Living "down the street" from the ocean and being literally surrounded by it for so long has inevitably led me to draw parallels and analogies from it's constant presence. There's a wave for every emotion.
Yes, I really make these sorts of personal comparisons. And I love it. Eat your heart out transcendentalists!
But really, most days are a calm, flat summer in Oahu for me. The occasional rolling tide of excitement or random upset. All is crystal clear and promising.
I think we all have our choppy days-- murky water and ugly breaks. No one wants to get in and frolic around with you because you're hard to be with and too much work.
I'm never a gigantic, angry tsunami. My in-laws might disagree after living with me as we waited for our place to be built and I figured out how to manage two very young children in cramped quarters all together all the time. My bouts of anger are brooding and simmering, but quickly crash, devastating all in my wake until a gentle tide brushes everyone away, only to gather those who wish to remain safely in for a smaller set until peace remains.
But today I felt out of sync all day. There was no gentle pull and exhilarating crash. No give and take. No patterned tide to ride out until calmer waters returned once more. My children floated along, helpless to my crash, eager to return to rhythmic tides.
I was too.
So I paddled along remembered courses. Cuddle everyone up with a favorite movie, draw with chalk outside, clear the main room of clutter... but still uncertain waters billowed all around as the swirling, insistent current surged and tugged around me. Treading water at this point, I commanded my ship and drove the little ones far away for a day out. Stroke by stroke we paddled through familiar places and sailed on carefully. Safety on the horizon.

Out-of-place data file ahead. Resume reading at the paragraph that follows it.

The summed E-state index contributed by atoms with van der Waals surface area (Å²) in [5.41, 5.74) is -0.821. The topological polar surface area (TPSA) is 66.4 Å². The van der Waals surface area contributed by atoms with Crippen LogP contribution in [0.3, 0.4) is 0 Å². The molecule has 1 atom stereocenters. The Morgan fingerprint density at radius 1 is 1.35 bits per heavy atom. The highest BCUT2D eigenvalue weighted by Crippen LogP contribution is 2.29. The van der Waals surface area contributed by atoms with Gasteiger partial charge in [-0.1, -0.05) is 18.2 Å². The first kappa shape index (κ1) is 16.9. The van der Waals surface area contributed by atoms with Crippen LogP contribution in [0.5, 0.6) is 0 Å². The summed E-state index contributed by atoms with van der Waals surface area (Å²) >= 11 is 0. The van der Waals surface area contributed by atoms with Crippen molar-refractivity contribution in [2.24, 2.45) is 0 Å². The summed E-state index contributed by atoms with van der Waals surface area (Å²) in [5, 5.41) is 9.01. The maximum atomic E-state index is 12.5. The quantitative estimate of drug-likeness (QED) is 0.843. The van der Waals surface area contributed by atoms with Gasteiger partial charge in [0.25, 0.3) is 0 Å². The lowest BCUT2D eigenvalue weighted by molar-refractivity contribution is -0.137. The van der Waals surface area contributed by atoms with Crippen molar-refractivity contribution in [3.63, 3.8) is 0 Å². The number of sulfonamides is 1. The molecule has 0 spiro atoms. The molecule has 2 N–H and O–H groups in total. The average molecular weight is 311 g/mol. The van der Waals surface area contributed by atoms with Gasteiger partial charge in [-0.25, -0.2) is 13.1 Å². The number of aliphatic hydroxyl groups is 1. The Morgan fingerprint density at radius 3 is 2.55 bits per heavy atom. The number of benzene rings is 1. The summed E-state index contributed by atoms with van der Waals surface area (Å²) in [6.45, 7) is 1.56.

Until the drive home got too long and Ambrose's persistent requests to go to the beach became too many. Even though it was almost dinnertime I pulled off at Kekela where we drew a long, winding track in the sand with the heel of our slippers. It was getting cooler and the salt air was crispy on our faces as we finished creating the course. With the waves roaring on our right, as if cheering us on, I loaded Asher on my back like cargo, Ambrose held tightly to my left hand and we ran and we ran and we ran. Soles padding, faces laughing, heart pumping in and out-- gentle pull and exhilarating crash.
Asher's tiny arms still clung tightly around my neck as I sunk down into the sand, my legs alive from the race, and breathed heavily with relief. Ambrose grabbed my face in both his hands and exclaimed, "I win! I want to go camping with you! Let's invite dad! I want to race again!" He was happy and babbling every free associated thought that occurred to him in an excited sequence that matched my relief. Asher, cuddled up on my back like a little sea lion with his mama, giggled in my ear and kissed my cheek and the rhythm of the waves echoed in our ears as we brushed off the sand and headed for home.